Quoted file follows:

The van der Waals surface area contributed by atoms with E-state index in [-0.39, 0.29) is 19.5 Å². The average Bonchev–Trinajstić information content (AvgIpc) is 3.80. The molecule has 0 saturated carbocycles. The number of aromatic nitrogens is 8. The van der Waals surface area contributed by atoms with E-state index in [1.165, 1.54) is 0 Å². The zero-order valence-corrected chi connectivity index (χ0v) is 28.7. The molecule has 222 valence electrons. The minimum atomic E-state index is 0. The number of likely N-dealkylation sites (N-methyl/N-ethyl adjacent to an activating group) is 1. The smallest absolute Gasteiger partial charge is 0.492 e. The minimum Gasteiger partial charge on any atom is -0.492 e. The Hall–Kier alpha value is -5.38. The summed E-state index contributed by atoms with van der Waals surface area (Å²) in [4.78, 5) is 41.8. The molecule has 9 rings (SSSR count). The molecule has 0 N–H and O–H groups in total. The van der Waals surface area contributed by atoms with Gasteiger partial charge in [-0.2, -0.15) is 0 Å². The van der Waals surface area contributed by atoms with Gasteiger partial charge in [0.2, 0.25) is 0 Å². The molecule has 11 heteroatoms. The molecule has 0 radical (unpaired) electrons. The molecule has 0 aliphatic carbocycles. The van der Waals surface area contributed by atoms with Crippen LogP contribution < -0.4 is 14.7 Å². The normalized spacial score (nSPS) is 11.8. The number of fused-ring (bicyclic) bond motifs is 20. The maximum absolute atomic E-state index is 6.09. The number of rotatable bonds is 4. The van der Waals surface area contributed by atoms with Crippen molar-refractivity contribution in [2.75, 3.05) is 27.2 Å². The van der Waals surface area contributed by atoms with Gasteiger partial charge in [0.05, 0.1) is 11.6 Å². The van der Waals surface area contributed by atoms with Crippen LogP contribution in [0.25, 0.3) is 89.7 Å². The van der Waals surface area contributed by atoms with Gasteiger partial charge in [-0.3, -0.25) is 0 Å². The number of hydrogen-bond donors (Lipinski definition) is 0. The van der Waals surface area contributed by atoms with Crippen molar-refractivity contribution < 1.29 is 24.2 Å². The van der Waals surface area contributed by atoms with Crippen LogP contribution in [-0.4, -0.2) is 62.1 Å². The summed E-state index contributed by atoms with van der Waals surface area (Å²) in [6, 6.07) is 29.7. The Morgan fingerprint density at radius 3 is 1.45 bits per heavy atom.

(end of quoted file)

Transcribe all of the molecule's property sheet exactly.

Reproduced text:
The van der Waals surface area contributed by atoms with E-state index in [-0.39, 0.29) is 19.5 Å². The average Bonchev–Trinajstić information content (AvgIpc) is 3.80. The molecule has 0 saturated carbocycles. The number of aromatic nitrogens is 8. The van der Waals surface area contributed by atoms with E-state index in [1.165, 1.54) is 0 Å². The zero-order valence-corrected chi connectivity index (χ0v) is 28.7. The molecule has 222 valence electrons. The minimum atomic E-state index is 0. The number of likely N-dealkylation sites (N-methyl/N-ethyl adjacent to an activating group) is 1. The smallest absolute Gasteiger partial charge is 0.492 e. The minimum Gasteiger partial charge on any atom is -0.492 e. The Hall–Kier alpha value is -5.38. The summed E-state index contributed by atoms with van der Waals surface area (Å²) in [4.78, 5) is 41.8. The molecule has 9 rings (SSSR count). The molecule has 0 N–H and O–H groups in total. The van der Waals surface area contributed by atoms with Gasteiger partial charge in [-0.2, -0.15) is 0 Å². The van der Waals surface area contributed by atoms with Gasteiger partial charge in [0.2, 0.25) is 0 Å². The molecule has 11 heteroatoms. The molecule has 0 radical (unpaired) electrons. The molecule has 0 aliphatic carbocycles. The van der Waals surface area contributed by atoms with Crippen LogP contribution < -0.4 is 14.7 Å². The normalized spacial score (nSPS) is 11.8. The number of fused-ring (bicyclic) bond motifs is 20. The maximum absolute atomic E-state index is 6.09. The number of rotatable bonds is 4. The van der Waals surface area contributed by atoms with Crippen molar-refractivity contribution in [2.75, 3.05) is 27.2 Å². The van der Waals surface area contributed by atoms with Gasteiger partial charge in [0.05, 0.1) is 11.6 Å². The van der Waals surface area contributed by atoms with Crippen LogP contribution in [0.25, 0.3) is 89.7 Å². The van der Waals surface area contributed by atoms with Gasteiger partial charge in [-0.3, -0.25) is 0 Å². The number of hydrogen-bond donors (Lipinski definition) is 0. The van der Waals surface area contributed by atoms with Crippen molar-refractivity contribution < 1.29 is 24.2 Å². The van der Waals surface area contributed by atoms with Crippen LogP contribution in [-0.4, -0.2) is 62.1 Å². The summed E-state index contributed by atoms with van der Waals surface area (Å²) in [6, 6.07) is 29.7. The Morgan fingerprint density at radius 3 is 1.45 bits per heavy atom.